Feeds

Germany enacts 'anti-hacker' law

Will the last security expert to leave Germany turn off the lights

Top 5 reasons to deploy VMware with Tegile

Germany has introduced draconian anti-hacker measures that criminalise the creation or possession of dual-use security tools.

An update to the country's computer hacking laws makes denial of service attacks and hacking assaults against individuals clearly criminal. Gaining access to data, without necessarily stealing information, would also become an arrestable offence. The most serious offences are punishable on conviction by up to 10 years' imprisonment.

Controversy centres around provision in the laws that make it an offense to create or distribute "hacking tools", a notoriously ambiguous term. The distinctions between, for example, a password cracker and a password recovery tool, or a utility designed to run DOS attacks and one designed to stress-test a network, are not covered by the new law, critics argue. Possession of dual-use tools - port scanners such as nmap or security scanners like nessus - is punishable by imprisonment of up to 12 months and a fine.

The changes in German computer hacking law are similar to measures proposed in the UK's Police and Justice Bill, which were dropped following industry pressure.

The effects of Germany's anti-hacker crusade are already beginning to bite. Security tools developers have already begun packing up shop, security consultancy Sûnnet Beskerming reports.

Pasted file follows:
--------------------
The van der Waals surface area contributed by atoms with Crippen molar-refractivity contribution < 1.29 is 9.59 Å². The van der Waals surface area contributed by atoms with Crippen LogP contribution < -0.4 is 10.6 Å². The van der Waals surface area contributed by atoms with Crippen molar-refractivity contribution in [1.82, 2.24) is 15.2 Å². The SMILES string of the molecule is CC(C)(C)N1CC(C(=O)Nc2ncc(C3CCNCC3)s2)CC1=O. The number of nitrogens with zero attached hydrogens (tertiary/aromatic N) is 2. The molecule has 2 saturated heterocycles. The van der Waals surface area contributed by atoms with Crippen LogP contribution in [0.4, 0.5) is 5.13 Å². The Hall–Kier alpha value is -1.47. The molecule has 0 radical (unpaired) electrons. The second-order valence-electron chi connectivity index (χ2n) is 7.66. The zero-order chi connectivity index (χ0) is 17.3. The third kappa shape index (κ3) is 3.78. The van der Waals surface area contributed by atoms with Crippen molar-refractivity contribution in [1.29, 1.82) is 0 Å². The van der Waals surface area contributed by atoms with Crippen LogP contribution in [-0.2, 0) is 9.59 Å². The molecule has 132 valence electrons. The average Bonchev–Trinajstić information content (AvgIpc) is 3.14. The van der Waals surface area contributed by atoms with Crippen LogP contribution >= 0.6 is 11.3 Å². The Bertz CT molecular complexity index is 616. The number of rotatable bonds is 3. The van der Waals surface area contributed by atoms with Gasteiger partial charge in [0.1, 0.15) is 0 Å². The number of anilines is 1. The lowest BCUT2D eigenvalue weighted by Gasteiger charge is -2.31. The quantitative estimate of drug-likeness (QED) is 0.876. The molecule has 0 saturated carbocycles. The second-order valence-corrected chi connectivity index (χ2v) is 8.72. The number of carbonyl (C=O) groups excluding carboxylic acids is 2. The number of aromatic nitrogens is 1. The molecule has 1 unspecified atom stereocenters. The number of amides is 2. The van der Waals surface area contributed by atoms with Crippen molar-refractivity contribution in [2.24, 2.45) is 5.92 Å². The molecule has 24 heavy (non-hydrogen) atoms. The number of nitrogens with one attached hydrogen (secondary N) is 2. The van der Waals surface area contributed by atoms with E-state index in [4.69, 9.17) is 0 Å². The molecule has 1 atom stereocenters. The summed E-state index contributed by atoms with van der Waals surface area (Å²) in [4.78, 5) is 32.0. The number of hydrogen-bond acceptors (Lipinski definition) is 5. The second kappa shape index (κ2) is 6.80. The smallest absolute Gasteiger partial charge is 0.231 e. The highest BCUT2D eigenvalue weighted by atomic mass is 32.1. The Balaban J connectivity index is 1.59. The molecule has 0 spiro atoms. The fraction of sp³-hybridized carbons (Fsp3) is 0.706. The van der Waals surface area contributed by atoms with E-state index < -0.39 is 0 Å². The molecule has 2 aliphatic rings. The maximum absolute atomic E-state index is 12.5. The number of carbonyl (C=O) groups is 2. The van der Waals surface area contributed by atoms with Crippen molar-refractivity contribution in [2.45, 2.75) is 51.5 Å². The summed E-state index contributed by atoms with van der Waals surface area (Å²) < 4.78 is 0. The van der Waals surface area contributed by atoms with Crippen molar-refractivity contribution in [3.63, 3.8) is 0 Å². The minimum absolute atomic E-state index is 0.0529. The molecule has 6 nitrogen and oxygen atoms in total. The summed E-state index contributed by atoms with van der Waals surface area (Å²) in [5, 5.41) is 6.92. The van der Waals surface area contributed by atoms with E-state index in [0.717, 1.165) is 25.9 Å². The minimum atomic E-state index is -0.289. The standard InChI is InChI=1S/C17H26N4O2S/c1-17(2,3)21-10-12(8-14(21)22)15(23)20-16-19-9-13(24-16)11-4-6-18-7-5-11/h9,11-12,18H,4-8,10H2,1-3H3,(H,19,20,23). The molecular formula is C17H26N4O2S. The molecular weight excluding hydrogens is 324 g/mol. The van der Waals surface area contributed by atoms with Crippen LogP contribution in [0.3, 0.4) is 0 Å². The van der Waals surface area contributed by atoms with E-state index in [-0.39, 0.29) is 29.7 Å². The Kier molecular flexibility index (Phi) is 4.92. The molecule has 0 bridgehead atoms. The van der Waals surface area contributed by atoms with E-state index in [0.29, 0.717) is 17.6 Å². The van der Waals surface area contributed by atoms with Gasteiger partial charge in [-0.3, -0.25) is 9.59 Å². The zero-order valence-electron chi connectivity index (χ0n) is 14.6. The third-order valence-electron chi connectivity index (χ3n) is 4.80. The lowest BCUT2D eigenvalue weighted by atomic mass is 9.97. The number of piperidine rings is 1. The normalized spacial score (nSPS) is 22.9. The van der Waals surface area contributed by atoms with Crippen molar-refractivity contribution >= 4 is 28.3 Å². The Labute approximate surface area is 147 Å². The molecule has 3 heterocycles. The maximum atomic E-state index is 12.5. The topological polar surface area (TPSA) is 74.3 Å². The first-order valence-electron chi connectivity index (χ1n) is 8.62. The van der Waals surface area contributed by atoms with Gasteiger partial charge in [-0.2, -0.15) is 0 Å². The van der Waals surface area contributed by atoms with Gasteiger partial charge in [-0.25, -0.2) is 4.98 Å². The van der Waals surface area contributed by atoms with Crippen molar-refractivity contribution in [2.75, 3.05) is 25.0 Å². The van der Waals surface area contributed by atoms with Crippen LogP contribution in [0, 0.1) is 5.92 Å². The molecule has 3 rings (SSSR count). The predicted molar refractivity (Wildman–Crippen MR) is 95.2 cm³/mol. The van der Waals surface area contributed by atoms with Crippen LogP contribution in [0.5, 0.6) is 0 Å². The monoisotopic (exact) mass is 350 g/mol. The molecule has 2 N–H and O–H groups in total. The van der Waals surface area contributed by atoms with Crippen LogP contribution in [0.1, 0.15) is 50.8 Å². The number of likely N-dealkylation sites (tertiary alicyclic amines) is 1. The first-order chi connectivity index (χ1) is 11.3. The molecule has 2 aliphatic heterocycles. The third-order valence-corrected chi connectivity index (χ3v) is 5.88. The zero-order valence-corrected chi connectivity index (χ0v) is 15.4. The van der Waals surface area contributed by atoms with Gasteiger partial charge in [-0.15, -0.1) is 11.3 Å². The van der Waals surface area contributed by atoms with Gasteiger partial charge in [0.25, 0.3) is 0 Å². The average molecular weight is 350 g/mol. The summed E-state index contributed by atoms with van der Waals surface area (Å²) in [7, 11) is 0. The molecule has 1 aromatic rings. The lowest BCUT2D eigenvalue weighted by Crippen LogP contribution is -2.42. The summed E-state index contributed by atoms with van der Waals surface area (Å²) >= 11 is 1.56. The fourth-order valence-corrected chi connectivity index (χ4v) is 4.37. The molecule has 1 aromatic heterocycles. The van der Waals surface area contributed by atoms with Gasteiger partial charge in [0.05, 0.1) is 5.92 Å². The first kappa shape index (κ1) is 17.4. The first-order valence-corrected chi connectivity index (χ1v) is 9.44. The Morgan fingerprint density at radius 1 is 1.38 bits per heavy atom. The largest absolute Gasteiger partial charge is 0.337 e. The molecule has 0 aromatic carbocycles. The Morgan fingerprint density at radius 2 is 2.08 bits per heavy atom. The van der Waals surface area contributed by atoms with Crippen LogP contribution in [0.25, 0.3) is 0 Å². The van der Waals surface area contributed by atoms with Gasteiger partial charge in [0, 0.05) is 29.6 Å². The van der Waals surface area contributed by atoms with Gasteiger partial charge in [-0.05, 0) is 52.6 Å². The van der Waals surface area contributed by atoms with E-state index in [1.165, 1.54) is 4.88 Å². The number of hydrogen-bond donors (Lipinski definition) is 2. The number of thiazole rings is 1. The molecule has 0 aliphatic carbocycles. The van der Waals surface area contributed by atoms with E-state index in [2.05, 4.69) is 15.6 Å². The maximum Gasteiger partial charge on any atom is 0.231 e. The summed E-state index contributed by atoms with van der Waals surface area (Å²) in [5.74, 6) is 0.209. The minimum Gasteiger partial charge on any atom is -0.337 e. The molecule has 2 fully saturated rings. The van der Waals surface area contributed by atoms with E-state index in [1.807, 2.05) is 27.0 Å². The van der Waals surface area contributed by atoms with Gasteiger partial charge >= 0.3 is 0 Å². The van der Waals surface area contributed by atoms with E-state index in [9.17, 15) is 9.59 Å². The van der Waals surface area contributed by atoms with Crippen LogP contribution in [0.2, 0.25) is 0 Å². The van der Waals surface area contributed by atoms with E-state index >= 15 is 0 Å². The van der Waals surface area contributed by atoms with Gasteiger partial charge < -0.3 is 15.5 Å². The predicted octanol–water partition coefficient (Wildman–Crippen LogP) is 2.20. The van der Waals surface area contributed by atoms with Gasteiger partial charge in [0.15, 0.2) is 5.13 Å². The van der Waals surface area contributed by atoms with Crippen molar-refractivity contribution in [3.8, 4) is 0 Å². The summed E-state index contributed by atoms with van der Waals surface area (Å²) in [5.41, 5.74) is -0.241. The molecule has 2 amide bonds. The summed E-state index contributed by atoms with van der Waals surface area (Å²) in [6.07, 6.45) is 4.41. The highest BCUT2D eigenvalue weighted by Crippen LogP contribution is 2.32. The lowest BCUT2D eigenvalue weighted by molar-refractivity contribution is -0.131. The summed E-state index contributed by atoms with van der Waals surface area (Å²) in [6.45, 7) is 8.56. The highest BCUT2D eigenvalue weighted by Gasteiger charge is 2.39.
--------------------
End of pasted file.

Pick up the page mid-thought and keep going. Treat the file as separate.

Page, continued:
For example, the developers of KisMAC, an OS X wireless network scanning tool, have stopped development in Germany and are in the process of moving to the Netherlands. Proof-of concept exploit code that accompanied the Month of PHP bugs project, developed by German coder Stefan Esser, has been withdrawn.

Chaos Computer Club (CCC), the influential German-based hacker group, sarcastically comments that the law must mean German politicians reckon the country is now free of computer security problems. CCC is currently in the process of holding its DefCon-style Chaos Communications Camp hack-in outside Berlin. ®

Internet Security Threat Report 2014

More from The Register

next story
UK smart meters arrive in 2020. Hackers have ALREADY found a flaw
Energy summit bods warned of free energy bonanza
DRUPAL-OPCALYPSE! Devs say best assume your CMS is owned
SQLi hole was hit hard, fast, and before most admins knew it needed patching
Knock Knock tool makes a joke of Mac AV
Yes, we know Macs 'don't get viruses', but when they do this code'll spot 'em
Feds seek potential 'second Snowden' gov doc leaker – report
Hang on, Ed wasn't here when we compiled THIS document
Mozilla releases geolocating WiFi sniffer for Android
As if the civilians who never change access point passwords will ever opt out of this one
Why weasel words might not work for Whisper
CEO suspends editor but privacy questions remain
prev story

Whitepapers

Cloud and hybrid-cloud data protection for VMware
Learn how quick and easy it is to configure backups and perform restores for VMware environments.
Forging a new future with identity relationship management
Learn about ForgeRock's next generation IRM platform and how it is designed to empower CEOS's and enterprises to engage with consumers.
High Performance for All
While HPC is not new, it has traditionally been seen as a specialist area – is it now geared up to meet more mainstream requirements?
Intelligent flash storage arrays
Tegile Intelligent Storage Arrays with IntelliFlash helps IT boost storage utilization and effciency while delivering unmatched storage savings and performance.
Security and trust: The backbone of doing business over the internet
Explores the current state of website security and the contributions Symantec is making to help organizations protect critical data and build trust with customers.